College Park: Orlando’s ‘City’ Within A City

Located in one of Orlando’s oldest neighborhoods, College Park is mostly an all-American, middle-class neighborhood just Northwest of Orlando’s downtown urban core. Contained within roughly five-square miles, among majestic towering oaks and brick-lined streets, it offers an established feel. Set around 287 acres of urban lakes, including Lake Adair, Ivanhoe, Concord and Silver, this pedestrian-friendly community contains numerous parks, a broad-based residential area and a mile-long business district. It is where the convenience of urban living fuses with the atmosphere and comforts of a small town; where residents can live, work, worship and shop without needing to travel beyond the community borders.

The close-knit community exhibits a unique balance attributed largely to its broad economic and social mix: elegant million-dollar lakefront estates with moneyed inhabitants nestled among average-priced homes of more modest appeal, where young urban professionals mix with retired members and where neighbors aren’t just neighbors, they’re friends. Residents here are immensely proud of their socially and economically diverse community. They embrace a sense of optimism and shared values that make the hometown lifestyle of the “drive,” vibe.

The first home arrived in College Park when citrus grower John Ericsson built in the middle of the 80 acres he purchased in 1875. Several other growers followed, buying acreage for grove development and by 1880, with the completion of the South Florida Railroad, 100 homes stood in what was to become the College Park area. By 1900, the area is touted as producing the best pineapples in the United States, specifically on thirty acres owned by George Russell located between Lake Ivanhoe and Lake Concord. As trade with Cuba opened and pineapple profits decreased, Ivanhoe Pineries became Orlando’s first water park, Russell’s Point (also called Ivanhoe Park and later renamed Joyland), became a favorite spot for water slides, picnics, fishing, swimming, dancing and watching silent films from 1910-1919.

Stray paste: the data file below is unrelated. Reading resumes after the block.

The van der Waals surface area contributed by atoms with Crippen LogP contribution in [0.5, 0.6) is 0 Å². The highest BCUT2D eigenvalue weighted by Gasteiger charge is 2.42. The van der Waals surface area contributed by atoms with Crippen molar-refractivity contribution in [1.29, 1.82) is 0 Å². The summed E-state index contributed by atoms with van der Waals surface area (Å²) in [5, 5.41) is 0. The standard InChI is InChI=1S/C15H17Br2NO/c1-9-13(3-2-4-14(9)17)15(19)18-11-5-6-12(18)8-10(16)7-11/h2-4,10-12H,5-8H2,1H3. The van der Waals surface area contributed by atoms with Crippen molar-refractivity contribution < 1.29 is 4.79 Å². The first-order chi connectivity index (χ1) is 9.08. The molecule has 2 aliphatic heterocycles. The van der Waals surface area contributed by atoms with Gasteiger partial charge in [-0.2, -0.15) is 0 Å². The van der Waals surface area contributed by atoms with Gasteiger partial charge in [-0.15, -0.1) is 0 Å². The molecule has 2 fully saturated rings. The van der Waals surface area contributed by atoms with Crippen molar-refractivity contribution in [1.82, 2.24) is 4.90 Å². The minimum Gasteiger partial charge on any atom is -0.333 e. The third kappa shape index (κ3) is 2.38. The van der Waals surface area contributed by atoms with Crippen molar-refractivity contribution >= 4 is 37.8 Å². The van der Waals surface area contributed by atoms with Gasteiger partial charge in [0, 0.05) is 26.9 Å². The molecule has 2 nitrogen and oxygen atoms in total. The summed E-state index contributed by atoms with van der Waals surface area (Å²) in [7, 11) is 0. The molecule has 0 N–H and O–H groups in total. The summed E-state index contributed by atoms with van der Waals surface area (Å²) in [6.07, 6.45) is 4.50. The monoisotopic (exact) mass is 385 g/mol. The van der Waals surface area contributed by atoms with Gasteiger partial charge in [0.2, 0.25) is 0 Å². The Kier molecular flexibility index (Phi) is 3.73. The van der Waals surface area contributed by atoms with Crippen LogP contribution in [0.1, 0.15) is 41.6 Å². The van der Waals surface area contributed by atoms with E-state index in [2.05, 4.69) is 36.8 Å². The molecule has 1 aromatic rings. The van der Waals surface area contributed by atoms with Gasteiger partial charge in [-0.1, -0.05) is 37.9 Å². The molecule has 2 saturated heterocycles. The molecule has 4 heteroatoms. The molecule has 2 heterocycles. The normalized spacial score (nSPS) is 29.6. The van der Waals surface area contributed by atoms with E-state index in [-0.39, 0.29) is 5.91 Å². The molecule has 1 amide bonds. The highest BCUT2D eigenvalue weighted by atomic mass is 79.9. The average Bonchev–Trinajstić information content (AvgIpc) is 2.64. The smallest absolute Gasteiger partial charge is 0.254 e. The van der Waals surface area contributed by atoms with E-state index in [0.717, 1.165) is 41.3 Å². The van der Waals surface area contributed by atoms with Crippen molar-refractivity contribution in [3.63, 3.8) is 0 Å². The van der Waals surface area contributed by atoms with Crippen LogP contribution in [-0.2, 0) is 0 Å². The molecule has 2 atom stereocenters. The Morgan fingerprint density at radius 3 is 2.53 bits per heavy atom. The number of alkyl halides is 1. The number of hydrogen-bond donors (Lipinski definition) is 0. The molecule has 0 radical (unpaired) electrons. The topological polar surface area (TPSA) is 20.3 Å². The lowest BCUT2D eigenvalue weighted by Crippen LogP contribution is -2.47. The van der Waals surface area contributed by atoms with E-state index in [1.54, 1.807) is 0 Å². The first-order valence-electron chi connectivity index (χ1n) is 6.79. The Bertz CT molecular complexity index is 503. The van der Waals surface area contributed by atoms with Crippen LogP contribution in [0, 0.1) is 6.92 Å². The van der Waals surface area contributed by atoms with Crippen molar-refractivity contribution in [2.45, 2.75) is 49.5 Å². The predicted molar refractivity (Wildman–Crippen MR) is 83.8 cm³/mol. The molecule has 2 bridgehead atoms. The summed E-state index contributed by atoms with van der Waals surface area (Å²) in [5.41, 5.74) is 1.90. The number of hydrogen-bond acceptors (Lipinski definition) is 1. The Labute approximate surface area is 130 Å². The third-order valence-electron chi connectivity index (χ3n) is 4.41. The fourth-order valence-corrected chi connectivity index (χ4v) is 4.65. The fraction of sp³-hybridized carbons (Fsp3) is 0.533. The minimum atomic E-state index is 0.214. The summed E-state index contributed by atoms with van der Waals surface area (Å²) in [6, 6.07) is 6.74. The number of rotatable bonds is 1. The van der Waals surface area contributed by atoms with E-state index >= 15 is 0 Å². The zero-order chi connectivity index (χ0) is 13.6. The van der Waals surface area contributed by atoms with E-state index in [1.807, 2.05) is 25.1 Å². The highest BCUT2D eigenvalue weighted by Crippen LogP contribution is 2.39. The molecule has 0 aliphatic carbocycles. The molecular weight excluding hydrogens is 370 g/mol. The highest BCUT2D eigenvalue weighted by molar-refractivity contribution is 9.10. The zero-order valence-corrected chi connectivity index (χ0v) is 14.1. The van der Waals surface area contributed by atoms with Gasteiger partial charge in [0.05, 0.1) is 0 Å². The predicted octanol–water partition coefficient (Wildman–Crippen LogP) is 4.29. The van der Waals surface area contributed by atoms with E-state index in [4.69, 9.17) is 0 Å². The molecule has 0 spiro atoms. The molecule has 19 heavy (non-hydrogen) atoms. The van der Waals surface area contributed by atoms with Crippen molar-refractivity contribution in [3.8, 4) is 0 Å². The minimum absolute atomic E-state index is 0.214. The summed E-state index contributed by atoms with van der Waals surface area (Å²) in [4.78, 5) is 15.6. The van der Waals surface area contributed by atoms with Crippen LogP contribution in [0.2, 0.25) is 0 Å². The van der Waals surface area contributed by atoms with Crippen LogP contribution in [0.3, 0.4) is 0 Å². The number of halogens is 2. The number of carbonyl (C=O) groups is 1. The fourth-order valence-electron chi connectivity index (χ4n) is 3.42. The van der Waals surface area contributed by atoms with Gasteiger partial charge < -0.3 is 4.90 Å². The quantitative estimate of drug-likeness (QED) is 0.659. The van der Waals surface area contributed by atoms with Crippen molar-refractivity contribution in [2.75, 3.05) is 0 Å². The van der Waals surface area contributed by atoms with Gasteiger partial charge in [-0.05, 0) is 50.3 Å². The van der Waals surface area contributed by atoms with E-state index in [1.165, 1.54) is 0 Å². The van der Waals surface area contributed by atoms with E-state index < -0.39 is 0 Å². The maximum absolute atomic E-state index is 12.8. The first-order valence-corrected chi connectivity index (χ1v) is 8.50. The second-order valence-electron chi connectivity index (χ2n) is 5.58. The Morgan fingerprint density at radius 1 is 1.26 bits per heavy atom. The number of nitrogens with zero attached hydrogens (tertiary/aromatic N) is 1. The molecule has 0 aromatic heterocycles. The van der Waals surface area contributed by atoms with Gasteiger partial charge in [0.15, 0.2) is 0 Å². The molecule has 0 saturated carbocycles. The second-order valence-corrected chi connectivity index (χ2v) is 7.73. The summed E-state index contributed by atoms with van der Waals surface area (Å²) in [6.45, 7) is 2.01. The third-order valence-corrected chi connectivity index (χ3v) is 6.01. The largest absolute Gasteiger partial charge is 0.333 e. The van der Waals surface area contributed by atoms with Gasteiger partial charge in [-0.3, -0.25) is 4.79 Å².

Driving through College Park, you’ll notice that many of the streets have been named after famous ivy-league and top-tier colleges, such as Princeton, Harvard and Yale, Bryn Mawr and Vassar. However, it was not until 1925 that the idea for naming the area College Park came about. Seizing on the college-theme of the already named streets, developer Cooper-Atha-Carr Company (CABCO) platted a 201-lot subdivision and named it College Park. Sales were so successful, CABCO continued by platting the College Park golf course and country club section, as well as six more additions. As the subdivisions grew, the idea of naming the area encompassing many other subdivisions grew, such as Edgewater Heights, Concord Park, Adair Park, Ivanhoe Heights, Anderson Park, Dubsdread, Palm Terrace, Ardsley Manor, Biltmore Shore, Rosemere, and with it, “College Park.”

From pineapple pinery, to water park, to quaint in-city village, today’s College Park has become as trendy as it is popular. The area is a true haven for its residents, offering something for everyone. However, it is the spirit and excitement of Downtown College Park, with its fabulous restaurants, cafes, homecoming parades, wine tastings, regular farmer’s market and other events, that brings this community together and draws many to this Orlando’s ‘City’ within a City.

Approximate Distance to:
Orlando International Airport: 24 miles
Universal Studios, Florida: 11 miles
Walt Disney World Resort: 17 miles
Downtown Orlando: 1 mile

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